“Several new toys have been released, and a few have been reinvented, and we’ll have more to come this year, too,” Tucker said. “We have a new Wrapped series and Chain series, balsa themed and multiple textured for both avian and/or critters. Plus the revisited Recycle and Triple Cups toys.”

Merchandising

Display Tactics

A combination of cross merchandising and product rotation should keep sales of bird toys and treats robust, industry insiders report. 

At birdStuff in Orange, Calif., treats are bundled together on an endcap that includes essentials such as cuttlebone. 

“That way, customers just looking for essentials are more likely to make an impulse purchase, while those specifically looking for a treat don’t have to search all over the store,” said owner Donna Garrou. 

Tim Norsen, national sales manager for Vitakraft Sun Seed in Bowling Green, Ohio, said treats must be merchandised with food.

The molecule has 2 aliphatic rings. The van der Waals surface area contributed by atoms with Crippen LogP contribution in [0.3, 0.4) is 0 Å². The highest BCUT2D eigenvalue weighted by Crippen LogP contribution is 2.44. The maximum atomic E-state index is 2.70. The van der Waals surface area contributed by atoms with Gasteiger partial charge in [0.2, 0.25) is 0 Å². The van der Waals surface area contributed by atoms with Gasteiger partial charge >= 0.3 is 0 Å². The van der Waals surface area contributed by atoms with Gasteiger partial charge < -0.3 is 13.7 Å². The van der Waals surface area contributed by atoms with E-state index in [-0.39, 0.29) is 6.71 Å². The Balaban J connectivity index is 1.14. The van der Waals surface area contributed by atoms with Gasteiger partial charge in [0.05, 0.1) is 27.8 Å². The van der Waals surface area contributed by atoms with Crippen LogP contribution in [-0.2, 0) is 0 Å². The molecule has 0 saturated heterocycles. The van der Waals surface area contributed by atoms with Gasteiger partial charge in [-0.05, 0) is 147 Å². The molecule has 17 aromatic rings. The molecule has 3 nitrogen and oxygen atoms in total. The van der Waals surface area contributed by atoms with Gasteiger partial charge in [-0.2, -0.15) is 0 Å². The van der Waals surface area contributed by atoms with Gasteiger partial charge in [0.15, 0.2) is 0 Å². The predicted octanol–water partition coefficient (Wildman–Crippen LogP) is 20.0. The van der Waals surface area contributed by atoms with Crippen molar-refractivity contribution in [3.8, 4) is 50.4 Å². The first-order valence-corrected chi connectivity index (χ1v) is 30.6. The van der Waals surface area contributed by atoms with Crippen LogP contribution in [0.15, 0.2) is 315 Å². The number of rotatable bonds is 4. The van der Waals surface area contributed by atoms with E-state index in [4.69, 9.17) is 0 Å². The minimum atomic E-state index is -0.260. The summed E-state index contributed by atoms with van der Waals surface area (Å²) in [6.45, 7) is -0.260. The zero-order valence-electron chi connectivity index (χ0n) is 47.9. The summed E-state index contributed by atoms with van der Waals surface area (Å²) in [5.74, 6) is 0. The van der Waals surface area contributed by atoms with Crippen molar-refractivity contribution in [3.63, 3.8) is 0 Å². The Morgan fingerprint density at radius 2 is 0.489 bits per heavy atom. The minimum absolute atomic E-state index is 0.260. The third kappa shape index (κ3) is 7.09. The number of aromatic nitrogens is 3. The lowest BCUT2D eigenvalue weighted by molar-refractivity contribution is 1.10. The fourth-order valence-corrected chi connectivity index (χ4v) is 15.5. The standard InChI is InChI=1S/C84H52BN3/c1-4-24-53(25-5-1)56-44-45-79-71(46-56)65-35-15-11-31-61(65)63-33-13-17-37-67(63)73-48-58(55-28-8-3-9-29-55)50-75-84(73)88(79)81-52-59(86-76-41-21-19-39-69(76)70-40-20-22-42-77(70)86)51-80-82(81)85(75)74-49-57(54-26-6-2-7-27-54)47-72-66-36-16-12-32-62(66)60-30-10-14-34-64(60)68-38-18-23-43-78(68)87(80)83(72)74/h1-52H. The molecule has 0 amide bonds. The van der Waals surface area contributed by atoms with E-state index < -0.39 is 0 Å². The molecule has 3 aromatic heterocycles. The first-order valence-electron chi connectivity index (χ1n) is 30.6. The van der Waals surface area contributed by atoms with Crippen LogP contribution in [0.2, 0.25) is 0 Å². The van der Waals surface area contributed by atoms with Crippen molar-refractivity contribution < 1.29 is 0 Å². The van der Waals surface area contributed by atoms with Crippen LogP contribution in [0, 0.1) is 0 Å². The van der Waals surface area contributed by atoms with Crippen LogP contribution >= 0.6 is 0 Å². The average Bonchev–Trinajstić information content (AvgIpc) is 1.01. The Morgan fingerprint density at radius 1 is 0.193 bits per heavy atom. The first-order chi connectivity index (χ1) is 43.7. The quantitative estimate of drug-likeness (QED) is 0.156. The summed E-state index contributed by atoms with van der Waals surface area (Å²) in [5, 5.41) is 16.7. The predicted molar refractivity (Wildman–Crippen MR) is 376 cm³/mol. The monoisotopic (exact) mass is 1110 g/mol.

“Consumers are most likely coming into the store for food and will pass by treats unless they are in a clear line of sight and well merchandised,” he said.

On the other hand, retailers may want to take a more segregated approach to merchandising toys. Garrou said birdStuff displays toys by bird size for convenience, and also has separate sections for foraging toys and stainless steel toys, as these can be destinations.   

“If we get down to one of an item and don’t plan to reorder, we put it on 50 percent off, since the old rule that no one will buy an ‘orphan’ item still applies,” Garrou said. “I see stores that are understocked, displaying only one of many items, and I really think this is impacting their sales.” 

Mary Wyld, owner of Wyld’s Wingdom in Norfolk, Va., said retailers need to keep a section in the store for new items so that customers will gravitate to that area regularly.